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5

Wasps are extremely territorial creatures. They also have great sight. Wasp colonies will send out foragers and scouts to look for uninhabited areas with food in which they can build a nest. Because wasps are so fiercely territorial, a scout wasp will generally stay away from an area with another colony already in it. Because of this fact fake wasps nest ...


3

Actually I took photoshop to help me find this little guy, Ensign Wasp(Evaniidae) Google Images: My Photoshop research:


1

Tergal plates:- There are ten tergal plates. The $8^{th}$ tergum in the male and both $8^{th}$ and $9^{th}$ terga in the female are not visible as they are overlapped by the $7^{th}$ tergum. The $10^{th}$ tergum extends beyond the posterior end of the body and has a deep groove in the middle of its free end. Sternal plates Only nine sterna are present ...


2

intuitively, I would say that small creatures are not seen easily. therefore they need audible lighthouses to signal to others their location big creatures don't usually have this need, though some do such as whales which can emit sounds heard hundreds of kilometers away


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The Cicada A careful study of the noise-making apparatus of the cicada can be found in a 1994 paper by Young and Bennet-Clark.$^1$ The authors generated sounds at about 0-16 kHz at peaks on the order of 100 dB using cicadas in various stages of deconstruction. The cicada uses a resonant organ-system called the tymbal which buckles and unbuckles rapidly to ...


1

This article claims that ants do sense approaching rain and modify their activities in preparation. The claim is not sourced. This weather site also speaks of ant mound-building before a rain but frankly places it in the "some folks say" category. The AntBlog is associated with AntWeb, a large multi-university-affiliated database. The author of the linked ...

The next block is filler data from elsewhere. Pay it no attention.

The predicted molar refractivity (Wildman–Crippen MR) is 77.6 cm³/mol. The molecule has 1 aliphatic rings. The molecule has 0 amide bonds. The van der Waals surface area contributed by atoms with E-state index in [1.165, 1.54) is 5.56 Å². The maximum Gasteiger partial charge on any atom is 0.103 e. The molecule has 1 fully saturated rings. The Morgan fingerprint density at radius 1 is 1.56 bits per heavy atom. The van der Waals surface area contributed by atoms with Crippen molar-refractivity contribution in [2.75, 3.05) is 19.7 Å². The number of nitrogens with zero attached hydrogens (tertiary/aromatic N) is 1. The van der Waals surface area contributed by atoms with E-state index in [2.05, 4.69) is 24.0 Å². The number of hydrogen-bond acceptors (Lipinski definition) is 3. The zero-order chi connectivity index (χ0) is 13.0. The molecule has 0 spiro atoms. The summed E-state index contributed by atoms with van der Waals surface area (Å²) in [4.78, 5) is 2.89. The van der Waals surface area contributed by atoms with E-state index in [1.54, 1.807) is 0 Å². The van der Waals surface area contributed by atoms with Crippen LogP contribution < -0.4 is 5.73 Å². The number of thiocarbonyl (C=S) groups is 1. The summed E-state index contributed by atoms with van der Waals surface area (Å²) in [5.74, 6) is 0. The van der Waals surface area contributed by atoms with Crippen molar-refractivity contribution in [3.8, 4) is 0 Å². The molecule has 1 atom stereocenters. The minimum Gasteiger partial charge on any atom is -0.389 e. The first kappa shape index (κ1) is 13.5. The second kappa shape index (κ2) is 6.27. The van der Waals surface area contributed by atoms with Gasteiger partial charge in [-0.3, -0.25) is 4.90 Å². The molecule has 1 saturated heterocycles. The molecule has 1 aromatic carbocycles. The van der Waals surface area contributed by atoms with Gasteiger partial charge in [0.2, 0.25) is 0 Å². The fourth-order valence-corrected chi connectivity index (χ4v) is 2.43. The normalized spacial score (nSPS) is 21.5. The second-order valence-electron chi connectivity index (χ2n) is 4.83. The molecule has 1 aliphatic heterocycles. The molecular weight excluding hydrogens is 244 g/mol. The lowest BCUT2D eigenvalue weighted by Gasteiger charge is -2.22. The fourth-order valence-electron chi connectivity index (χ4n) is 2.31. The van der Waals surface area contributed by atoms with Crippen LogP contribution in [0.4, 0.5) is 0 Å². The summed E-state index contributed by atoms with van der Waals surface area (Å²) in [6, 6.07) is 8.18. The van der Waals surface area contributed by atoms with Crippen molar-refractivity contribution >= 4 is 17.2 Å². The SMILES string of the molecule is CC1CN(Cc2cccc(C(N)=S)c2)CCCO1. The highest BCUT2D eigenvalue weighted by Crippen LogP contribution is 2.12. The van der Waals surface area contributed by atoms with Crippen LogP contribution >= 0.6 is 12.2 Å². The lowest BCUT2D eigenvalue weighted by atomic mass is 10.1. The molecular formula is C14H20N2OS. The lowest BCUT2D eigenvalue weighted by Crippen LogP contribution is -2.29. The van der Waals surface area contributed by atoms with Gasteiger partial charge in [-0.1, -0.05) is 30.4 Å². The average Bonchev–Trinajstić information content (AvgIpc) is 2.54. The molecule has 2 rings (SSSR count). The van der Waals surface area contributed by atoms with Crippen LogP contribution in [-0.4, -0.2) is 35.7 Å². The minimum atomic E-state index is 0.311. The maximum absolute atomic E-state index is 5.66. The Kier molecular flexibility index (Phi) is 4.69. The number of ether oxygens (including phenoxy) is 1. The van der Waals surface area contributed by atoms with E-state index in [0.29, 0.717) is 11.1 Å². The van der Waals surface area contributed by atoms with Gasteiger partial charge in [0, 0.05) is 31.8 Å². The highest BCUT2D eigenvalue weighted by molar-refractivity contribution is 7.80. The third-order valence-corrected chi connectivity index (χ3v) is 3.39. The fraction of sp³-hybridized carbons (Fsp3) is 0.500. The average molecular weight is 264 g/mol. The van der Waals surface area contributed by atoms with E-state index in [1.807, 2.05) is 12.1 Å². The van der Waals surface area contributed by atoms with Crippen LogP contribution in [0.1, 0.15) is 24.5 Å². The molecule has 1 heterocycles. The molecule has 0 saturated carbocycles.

1

With the information given, I have to say I think it's a Spangle, Papilio protenor, of the swallowtail family, probably a male. It also is listed on the butterflies of Taiwan. See pictures for comparison: ...


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This question has been asked in different forums and many of the answers say that there is no nociception in insects. This book, however claims that Drosophila do have heat induced nociception and is mediated by TRPA ion channels. Also, there is a gene called painless whose mutation causes loss of nociception.


2

Insects do not have blood as we know it from the higher animals. They have a kind of, which is called hemolymph and is, compared to human a mixture of blood and the lymphatic fluid. The most important difference is that hemolymph doesn't transport oxygen and thus has no red blood cells. The "breathing" of the insects takes mostly place through passive oxygen ...


5

No - invertebrates don't have "blood" though they do have hemolymph. Hemolymph flows around the body cavity, rather than through vessels such as veins and capillaries, and comes in to direct contact with tissues and generally it is not red. Hemolymph fills all of the interior (the hemocoel) of the animal's body and surrounds all cells. It contains ...



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